by Ann Bartkowski
A few weeks ago, I posted a picture of a pile of trees that have been cut down inside the PFA so that it can be landscaped in a historically accurate manner. Now there is an enormous pile of wood chips there aka a larger than life composting experiment!
Unfortunately, the Fern Gully-ing doesn’t stop there, as they also cut down the Eucalyptus tree that was in front of the museum (you can see the top of it in the background behind the sign in the pic above). As a Field Trip explainer, I spend an inordinate amount of time standing outside the museum waiting for field trips to arrive, and therefore an inordinate amount of time with that tree, so it saddens/angers me that it is suddenly no longer there.
In addition to all the usual reasons one would have for not wanting someone to cut down a tree (think of how many log demos we could have done with it though…), I liked that tree because it was an amazing starting point for exploring the world and discussing science, art, and perception- aka what our museum is about. Here’s a story that explains what I mean by this:
Last week a group of high schoolers from a band in Alaska came on a field trip to the museum, and I was put in charge of giving them an orientation. (During orientations, I try to introduce the museum to the visitors- let them know this is a different type of museum, the people who work inside are approachable, we want to encourage curiosity, hands-on exploration, et cetera. I also really try to convey the fact that we all perceive the world differently, and everyone’s interests and observations are valid. I tell kids that our museum is for everyone- those who love science and those who hate it…and the same with art.) Anyways, before I could even start talking to this particular group of high school students, one kid raised his hand and yelled out, “Why does it smell like cat pee out here?”
This funny (yet valid) question started us off on a great discussion about our senses, perception, and the Eucalyptus tree. Half the group hated the smell of the tree (including the boy who thought it smelled like cat pee), the other half of the group found the smell pleasant and perfume-like (i’m in that group). I then asked them whether they thought the tree was science or art. Again the group was split, and we listened to each other defend the artistic qualities of the tree and the scientific characteristics of it. One of the chaperones in the group turned out to be a lichenologist- She stepped up to teach us about the rare type of lichen that was growing on the north side of the trunk and pointed out how it was different from the moss growing on it. The rich conversation we had about the tree led us naturally into a discussion about whether the students thought of music as science, art or both, since they were all members of a band, and I believe it really framed the way they thought about the museum when they went inside.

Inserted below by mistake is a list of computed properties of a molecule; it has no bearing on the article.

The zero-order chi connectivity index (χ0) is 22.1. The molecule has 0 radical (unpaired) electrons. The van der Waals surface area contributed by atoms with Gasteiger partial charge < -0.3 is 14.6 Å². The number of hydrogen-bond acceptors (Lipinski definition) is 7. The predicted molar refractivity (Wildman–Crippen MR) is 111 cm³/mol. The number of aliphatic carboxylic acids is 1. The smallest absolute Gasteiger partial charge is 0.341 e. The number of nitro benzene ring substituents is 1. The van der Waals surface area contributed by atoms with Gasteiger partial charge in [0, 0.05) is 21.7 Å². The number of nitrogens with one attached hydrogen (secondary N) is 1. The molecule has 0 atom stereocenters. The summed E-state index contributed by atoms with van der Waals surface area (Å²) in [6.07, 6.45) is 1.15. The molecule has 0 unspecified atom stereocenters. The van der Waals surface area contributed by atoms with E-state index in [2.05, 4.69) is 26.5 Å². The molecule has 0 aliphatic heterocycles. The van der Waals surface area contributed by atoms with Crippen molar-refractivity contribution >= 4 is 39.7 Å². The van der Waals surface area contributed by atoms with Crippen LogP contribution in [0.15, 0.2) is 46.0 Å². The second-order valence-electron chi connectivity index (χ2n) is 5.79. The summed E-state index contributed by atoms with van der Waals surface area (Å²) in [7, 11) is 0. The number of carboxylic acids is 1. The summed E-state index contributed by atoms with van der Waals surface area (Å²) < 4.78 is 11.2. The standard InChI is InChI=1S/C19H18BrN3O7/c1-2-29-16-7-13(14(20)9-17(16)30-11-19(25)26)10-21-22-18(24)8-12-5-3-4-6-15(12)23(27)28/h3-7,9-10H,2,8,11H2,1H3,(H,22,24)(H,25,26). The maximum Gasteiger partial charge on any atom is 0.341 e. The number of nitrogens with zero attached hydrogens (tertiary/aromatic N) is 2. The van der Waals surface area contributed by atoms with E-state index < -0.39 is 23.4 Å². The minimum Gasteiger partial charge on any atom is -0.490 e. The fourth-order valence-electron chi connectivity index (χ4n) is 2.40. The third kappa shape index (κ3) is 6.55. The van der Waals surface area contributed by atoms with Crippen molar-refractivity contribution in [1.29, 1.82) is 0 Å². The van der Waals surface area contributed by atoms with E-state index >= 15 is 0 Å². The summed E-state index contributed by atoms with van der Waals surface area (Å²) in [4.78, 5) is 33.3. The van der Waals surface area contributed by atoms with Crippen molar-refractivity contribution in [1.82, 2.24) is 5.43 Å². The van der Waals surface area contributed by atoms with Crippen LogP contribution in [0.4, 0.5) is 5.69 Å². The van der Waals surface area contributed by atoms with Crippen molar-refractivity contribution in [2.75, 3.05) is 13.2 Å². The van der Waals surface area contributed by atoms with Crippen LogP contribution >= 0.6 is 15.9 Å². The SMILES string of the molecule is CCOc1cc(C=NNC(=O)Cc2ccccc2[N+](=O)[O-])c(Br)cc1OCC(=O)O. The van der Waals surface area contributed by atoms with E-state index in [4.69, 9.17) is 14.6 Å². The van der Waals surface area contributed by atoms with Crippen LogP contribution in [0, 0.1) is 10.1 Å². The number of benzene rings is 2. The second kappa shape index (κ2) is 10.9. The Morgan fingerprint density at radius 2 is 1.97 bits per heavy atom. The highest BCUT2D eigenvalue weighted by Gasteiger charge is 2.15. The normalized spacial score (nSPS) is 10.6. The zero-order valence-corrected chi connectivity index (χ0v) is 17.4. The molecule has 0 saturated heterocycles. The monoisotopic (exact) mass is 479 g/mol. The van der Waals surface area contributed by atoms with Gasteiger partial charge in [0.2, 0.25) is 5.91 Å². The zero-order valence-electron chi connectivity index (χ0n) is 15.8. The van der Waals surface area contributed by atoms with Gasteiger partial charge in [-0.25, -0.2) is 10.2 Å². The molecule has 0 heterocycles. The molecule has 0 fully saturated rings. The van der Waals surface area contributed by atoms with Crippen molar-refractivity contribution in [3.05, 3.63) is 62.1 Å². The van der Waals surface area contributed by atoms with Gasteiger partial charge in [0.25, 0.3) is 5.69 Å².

On top of using the tree as an orientation topic, it also had really cool seed pods (that are still scattered all over the parking lot) that would leak their Eucalyptus oil out into puddles every time it rained and make pretty rainbows in the puddles. And they were cool to look at under scope on a rope too!
Now all that remains is this stump, and I’m inspired to make it into something special that will also pique the curiosity of the many students and visitors who spend a significant amount of time milling around and waiting in front of the museum each day. One of my favorite exhibits in the Buffalo Museum of Science is a cross section of a tree trunk that they have hanging on the wall. It has labels that point to different tree rings that show different important moments in history. I tried to find examples online and this is the best I could come up with:
I’m going to go ahead and assume that we won’t be able to date the magna carta or pilgrims on our tree stump, but I want to look at the rings and mark down important events in our recent history. i’m betting we could figure out which ring shows 1969 when the explo was founded and when neil walked on the moon, or 1984 when i was born…kidding about that one, but seriously, important events in science, art and explo history would be cool to show in my opinion. Now all we have to do is sand the stump down (the chainsaw left marks that make it tricky to see the rings), clean the mud off it, remember what we learned in ecology class about Dendrochronology (the science of reading tree rings), and figure out how to display this outside on the stump in some way that won’t get ruined by the weather and the visitors. Any suggestions about how to do this or what important dates I should find in the tree?! Thanks!